In more humid and high-altitude regions of the Altai Mountains and Tunka Range, Trollius representatives grow in massive populations crossing several altitude belts. There also appear alpine micro-forms which somewhere enable more or less smooth shift from lowland maternal forms to alpine daughter ones. Most of all, disruptive selection separating daughter forms from lower growing T. asiaticus is expressed above the forest border. We suppose the development of the endemic alpine species T. altaicus and T. sajanensis to result from this selection. The forms growing within the altitude range between the parental and daughter species are in state of permanent introgression with them. The pair T. asiaticus – T. altaicus has two such forms. They are T. asiaticus with varying petal width and long beaks up to 5 mm and T. altaicus with short beaks and petals longer than stamens [1]. Both forms are represented well in herbaria of Komarov Botanical Institute RAS, Tomsk University and Central Botanical Garden SB RAS. As for the intermediate forms for the pair T. asiaticua (T. kytmanovii) – T. sajanensis, we believe that one of them also has introgressive origin; its petals are longer than stamens but notably shorter than sepals, beaks 2-4 mm long. This form grows in low-mountains and midlands of the Tunka Range and in the inter-mountain depressions. The other morphologically close and quite steady form grows in large amounts at the Hamar-Daban Ranges and along the shores of Baikal including the Baikal Range (Fig. 1, 4). Introgressive forms act as reproductive barriers, provided the territory for their spread is large enough. However, if such introgressive populations do not form expressed massifs, speciation does not occur. Within such regions (Fig. 1, 3), high-mountains turn to be a zone of devouring of deviating individual plants, even when they are kept by disruptive selection. There, T. asiaticus is wide-spread all over the forest belt, while the upper border of the forest and alpine meadows are occupied by populations in which hybridisation by disruptive forms arising inside these very populations does not result in occurrence of forms with steady morphological characters. That is why in the high-mountains of Eastern Tyva, there grow plants with varying diagnostic characters within one population. If we assume that speciation processes are of the same type in both eastern and western parts of South Siberia mountains, that means populations with varying diagnostic characters are likely to be found in south-eastern parts of the Altai Mountains and north-western part of the Western Sayan as well (probably, at the Salair Ridge, Kuznetskiy Alatau, the Abakan Range, and the northern part of the Shapshal Range).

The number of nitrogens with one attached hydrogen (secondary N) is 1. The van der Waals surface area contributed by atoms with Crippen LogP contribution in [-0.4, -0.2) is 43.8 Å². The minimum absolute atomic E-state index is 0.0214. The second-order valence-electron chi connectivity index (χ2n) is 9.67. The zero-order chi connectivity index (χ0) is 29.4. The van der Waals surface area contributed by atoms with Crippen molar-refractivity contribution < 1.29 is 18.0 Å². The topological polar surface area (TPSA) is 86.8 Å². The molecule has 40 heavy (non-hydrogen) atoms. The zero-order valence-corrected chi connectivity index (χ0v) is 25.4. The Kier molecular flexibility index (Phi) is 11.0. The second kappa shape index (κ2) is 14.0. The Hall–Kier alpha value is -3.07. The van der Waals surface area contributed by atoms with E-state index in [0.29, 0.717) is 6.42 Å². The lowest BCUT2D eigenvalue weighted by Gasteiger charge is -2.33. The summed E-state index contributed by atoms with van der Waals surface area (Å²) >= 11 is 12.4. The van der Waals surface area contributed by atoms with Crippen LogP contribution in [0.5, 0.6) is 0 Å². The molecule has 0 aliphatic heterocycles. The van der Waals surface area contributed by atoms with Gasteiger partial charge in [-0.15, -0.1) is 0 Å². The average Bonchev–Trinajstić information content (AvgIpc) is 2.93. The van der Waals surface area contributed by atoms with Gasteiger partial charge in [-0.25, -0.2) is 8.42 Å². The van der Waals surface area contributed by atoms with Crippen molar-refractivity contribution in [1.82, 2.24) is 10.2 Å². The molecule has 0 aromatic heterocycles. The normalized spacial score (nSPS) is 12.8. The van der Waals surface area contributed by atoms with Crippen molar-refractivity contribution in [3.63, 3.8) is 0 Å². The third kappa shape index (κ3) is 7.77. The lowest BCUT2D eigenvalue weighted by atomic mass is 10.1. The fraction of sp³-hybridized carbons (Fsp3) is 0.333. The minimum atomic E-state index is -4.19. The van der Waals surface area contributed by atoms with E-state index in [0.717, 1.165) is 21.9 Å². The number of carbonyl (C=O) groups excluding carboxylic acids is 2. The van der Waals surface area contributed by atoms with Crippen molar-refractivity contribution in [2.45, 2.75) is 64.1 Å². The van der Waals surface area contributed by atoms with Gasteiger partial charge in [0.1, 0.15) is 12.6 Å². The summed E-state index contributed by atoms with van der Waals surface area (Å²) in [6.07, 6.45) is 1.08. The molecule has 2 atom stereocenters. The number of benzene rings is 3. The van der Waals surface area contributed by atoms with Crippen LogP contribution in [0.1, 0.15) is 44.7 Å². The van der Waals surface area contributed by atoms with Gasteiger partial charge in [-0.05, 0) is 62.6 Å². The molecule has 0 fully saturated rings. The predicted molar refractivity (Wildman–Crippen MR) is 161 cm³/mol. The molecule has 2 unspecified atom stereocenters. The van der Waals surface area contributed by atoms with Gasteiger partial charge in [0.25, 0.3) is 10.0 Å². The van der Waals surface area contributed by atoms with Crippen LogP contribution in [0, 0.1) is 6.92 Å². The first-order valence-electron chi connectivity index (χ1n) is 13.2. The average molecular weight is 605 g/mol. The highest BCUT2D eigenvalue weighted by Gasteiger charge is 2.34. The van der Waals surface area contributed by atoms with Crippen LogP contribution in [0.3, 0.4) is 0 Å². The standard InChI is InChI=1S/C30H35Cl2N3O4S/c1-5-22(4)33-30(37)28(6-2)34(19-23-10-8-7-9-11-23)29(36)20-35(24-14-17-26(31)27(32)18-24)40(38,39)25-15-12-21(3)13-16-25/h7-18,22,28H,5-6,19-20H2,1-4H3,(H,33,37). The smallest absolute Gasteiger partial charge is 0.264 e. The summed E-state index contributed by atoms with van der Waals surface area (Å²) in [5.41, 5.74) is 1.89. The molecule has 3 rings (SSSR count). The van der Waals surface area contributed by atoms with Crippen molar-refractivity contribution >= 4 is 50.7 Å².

Thus for efficient adjacent-sympatric speciation in the Trollius genus representatives of South Siberia, two conditions are required:

  • 1.

    The pair of maternal-daughter species must consist of large enough massifs of populations growing in different belts. That contributes to the introgressive interlayer formation which helps keeping reproductive isolation.

  • 2.

    There must be biotic factors causing disruptive selection when changing altitude belts and consequently, growing conditions. These factors need further thorough study.

High-mountains, where the mentioned above conditions are not fulfilled, are occupied by T. asiaticus or forms being devoured, which is detected by significant intra-population varying of diagnostic characters.

The study was conducted according to the project VI.52.1.3 “Revealing the ways of adaptation in plants to contrast habitation conditions at population and organism levels” № AAAA-A17-117012610053-9. Authors are grateful to Ph.D. (Biology) I.V. Han for valuable advice and recommendations.


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All Figures

thumbnail Fig. 1

Territories with different results of disruptive selection in high-mountains of South Siberia. 1. The area of T. altaicus C.A. Meyer; dotted line marks the border that requires verification as there are too few samples in herbaria. 2. Territories with high-mountains occupied by T. asiaticus L. 3. Territories with single occurrences of samples notably different with T. asiaticus (locations marked with asterisks). 4. Area of T. sajanensis (Malysh.) Sipl.